Critics of TransCanada Corp.'s proposed west-east pipeline are questioning why the Alward government hasn't demanded concessions in return for allowing construction in the province.
"This has been such a bandwagon, where the Liberals and the NDP piled on with the Conservatives, and said, 'OK, great, bring it on', without any debate," said Green Party Leader David Coon.
Premier David Alward has made no special requests of TransCanada related to the estimated $12-billion project, an office spokesperson confirmed on Wednesday.
But B.C. Premier Christy Clark has been talking tough.
"If the proposal that British Columbia gets its fair share, and you know, if that's going to cause such a big problem that there are trade barriers, there's a very easy way to solve that —no pipeline," she said on July 25.
B.C. is looking for assurances that the costs of top-notch prevention and mitigation of oil spills on land or sea, will be covered.
'Premier Alward has not raised any issues with regards to liability or pipeline safety matters.'—John Van der Put TransCanada Corp.
John Van der Put, vice-president of eastern oil pipeline projects for TransCanada Corp., says "Premier Alward has not raised any issues with regards to liability or pipeline safety matters."
Yves Bourgeois, who studies and teaches about improving economies, contends it's time for New Brunswick to start talking strategy.
"I would like to see the province share some longer-term thinking in terms of are we devoting a percentage of royalties or tax revenues from this project to renewable energy sources," he said.
Other jurisdictions 'way ahead'
"Obviously, other jurisdictions are way ahead of us in terms of what's the next generation's way of energy development, or energy sources, and this would be great for the next ten, maybe 15 years, but what comes next? And if we're not doing our homework now, we're not going to be ready then."
Alward was unavailable for comment on Wednesday. Energy Minister Craig Leonard was also unavailable.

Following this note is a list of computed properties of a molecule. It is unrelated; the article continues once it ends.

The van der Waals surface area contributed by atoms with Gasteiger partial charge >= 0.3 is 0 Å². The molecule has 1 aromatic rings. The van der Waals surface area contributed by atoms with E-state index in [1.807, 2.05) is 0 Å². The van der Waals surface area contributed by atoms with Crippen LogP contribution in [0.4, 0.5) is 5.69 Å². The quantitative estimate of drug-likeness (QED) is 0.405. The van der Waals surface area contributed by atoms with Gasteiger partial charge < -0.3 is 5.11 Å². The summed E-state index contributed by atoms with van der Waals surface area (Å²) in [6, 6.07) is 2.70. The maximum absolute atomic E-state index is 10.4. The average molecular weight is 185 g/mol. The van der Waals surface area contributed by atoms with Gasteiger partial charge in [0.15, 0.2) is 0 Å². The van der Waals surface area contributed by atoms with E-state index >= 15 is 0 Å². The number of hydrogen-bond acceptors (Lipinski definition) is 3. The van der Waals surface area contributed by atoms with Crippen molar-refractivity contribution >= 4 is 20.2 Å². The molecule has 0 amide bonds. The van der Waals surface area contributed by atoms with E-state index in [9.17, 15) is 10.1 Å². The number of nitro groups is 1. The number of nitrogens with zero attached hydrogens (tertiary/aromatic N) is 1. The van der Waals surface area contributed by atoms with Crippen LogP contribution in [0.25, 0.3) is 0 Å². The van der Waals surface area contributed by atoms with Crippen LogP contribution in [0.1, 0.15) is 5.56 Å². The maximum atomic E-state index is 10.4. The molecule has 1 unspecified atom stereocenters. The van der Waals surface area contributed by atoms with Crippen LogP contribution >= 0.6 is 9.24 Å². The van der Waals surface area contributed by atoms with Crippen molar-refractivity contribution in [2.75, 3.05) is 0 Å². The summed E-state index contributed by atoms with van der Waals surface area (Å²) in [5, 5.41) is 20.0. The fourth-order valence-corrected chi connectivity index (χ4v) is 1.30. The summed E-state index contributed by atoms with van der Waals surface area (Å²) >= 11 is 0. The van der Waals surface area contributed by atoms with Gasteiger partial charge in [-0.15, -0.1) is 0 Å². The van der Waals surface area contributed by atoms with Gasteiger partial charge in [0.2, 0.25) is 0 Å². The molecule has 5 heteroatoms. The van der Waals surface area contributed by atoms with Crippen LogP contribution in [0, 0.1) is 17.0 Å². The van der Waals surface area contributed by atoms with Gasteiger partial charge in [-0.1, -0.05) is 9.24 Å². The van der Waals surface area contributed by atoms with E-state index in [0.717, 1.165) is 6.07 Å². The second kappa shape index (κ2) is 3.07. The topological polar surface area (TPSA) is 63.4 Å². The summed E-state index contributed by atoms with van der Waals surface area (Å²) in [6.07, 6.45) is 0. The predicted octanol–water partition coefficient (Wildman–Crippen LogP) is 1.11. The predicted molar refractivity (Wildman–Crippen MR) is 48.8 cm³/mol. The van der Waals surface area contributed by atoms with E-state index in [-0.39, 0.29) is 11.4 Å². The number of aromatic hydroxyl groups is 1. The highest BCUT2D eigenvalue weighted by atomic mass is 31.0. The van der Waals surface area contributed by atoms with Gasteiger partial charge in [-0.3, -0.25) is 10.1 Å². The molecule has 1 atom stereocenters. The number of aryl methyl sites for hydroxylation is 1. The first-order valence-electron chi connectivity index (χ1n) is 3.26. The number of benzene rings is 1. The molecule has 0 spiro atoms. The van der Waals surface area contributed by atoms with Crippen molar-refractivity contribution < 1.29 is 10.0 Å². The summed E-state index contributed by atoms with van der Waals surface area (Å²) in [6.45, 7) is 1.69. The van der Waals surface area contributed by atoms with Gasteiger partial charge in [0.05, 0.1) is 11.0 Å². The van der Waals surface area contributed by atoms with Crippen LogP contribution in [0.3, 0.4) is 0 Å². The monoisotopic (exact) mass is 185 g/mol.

The Energy East pipeline project, which still needs regulatory approval, would send 1.1 million barrels of oil per day from Western Canada to refineries and export terminals in Eastern Canada.
An economic analysis released by TransCanada earlier on Tuesday found the pipeline could create 10,000 jobs across the country and generate $10 billion in additional GDP during the six-year development and construction phase.
The project could generate an additional $25.3 billion in GDP during its estimated 40 years of operation and sustain 1,000 direct full-time jobs, the independent report prepared by Deloitte & Touche found.
New Brunswick would see 332 direct jobs during development and 1,095 direct jobs during construction, according to the report. When the consultant looked at indirect jobs and induced jobs, those numbers grew to 868 and 2,866 jobs for the province.
During the 40-year operations phase, the pipeline would mean 121 direct jobs for the province, the report found.
TransCanada is proposing to convert roughly 3,000 kilometres of natural gas pipeline on its existing Canadian Mainline route so it can carry crude oil.
It would also construct 1,400 kilometres of new pipeline to carry crude oil into Saint John, where it will end at the Canaport LNG terminal.
TransCanada officials are scheduled to hold the final public meeting on the proposed pipeline Thursday night in Stanley.